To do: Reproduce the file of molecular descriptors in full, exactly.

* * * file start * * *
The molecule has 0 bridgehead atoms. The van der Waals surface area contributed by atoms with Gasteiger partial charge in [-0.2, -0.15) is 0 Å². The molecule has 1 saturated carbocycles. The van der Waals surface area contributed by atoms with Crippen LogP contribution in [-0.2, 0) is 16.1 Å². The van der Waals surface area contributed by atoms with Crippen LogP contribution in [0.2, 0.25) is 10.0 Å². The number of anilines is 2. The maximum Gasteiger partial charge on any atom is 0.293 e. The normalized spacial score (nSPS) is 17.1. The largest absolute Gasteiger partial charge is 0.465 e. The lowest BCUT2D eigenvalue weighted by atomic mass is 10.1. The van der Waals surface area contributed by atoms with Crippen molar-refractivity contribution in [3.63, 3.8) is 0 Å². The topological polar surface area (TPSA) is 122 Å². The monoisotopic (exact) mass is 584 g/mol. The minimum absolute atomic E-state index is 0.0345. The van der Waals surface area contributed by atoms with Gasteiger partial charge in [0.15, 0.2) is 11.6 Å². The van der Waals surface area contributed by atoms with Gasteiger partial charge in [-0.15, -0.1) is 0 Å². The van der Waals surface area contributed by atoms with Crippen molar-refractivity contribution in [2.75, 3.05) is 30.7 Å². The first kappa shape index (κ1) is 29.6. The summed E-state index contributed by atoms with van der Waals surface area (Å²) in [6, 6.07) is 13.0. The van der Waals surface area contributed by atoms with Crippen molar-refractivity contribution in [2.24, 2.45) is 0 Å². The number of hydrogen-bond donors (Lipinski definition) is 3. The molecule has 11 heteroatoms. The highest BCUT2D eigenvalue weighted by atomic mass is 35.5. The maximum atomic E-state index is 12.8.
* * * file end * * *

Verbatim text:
The molecule has 0 bridgehead atoms. The van der Waals surface area contributed by atoms with Gasteiger partial charge in [-0.2, -0.15) is 0 Å². The molecule has 1 saturated carbocycles. The van der Waals surface area contributed by atoms with Crippen LogP contribution in [-0.2, 0) is 16.1 Å². The van der Waals surface area contributed by atoms with Crippen LogP contribution in [0.2, 0.25) is 10.0 Å². The number of anilines is 2. The maximum Gasteiger partial charge on any atom is 0.293 e. The normalized spacial score (nSPS) is 17.1. The largest absolute Gasteiger partial charge is 0.465 e. The lowest BCUT2D eigenvalue weighted by atomic mass is 10.1. The van der Waals surface area contributed by atoms with Crippen molar-refractivity contribution in [3.63, 3.8) is 0 Å². The topological polar surface area (TPSA) is 122 Å². The monoisotopic (exact) mass is 584 g/mol. The minimum absolute atomic E-state index is 0.0345. The van der Waals surface area contributed by atoms with Gasteiger partial charge in [0.15, 0.2) is 11.6 Å². The van der Waals surface area contributed by atoms with Gasteiger partial charge in [-0.15, -0.1) is 0 Å². The van der Waals surface area contributed by atoms with Crippen molar-refractivity contribution in [2.75, 3.05) is 30.7 Å². The first kappa shape index (κ1) is 29.6. The summed E-state index contributed by atoms with van der Waals surface area (Å²) in [6, 6.07) is 13.0. The van der Waals surface area contributed by atoms with Crippen molar-refractivity contribution in [2.24, 2.45) is 0 Å². The number of hydrogen-bond donors (Lipinski definition) is 3. The molecule has 11 heteroatoms. The highest BCUT2D eigenvalue weighted by atomic mass is 35.5. The maximum atomic E-state index is 12.8.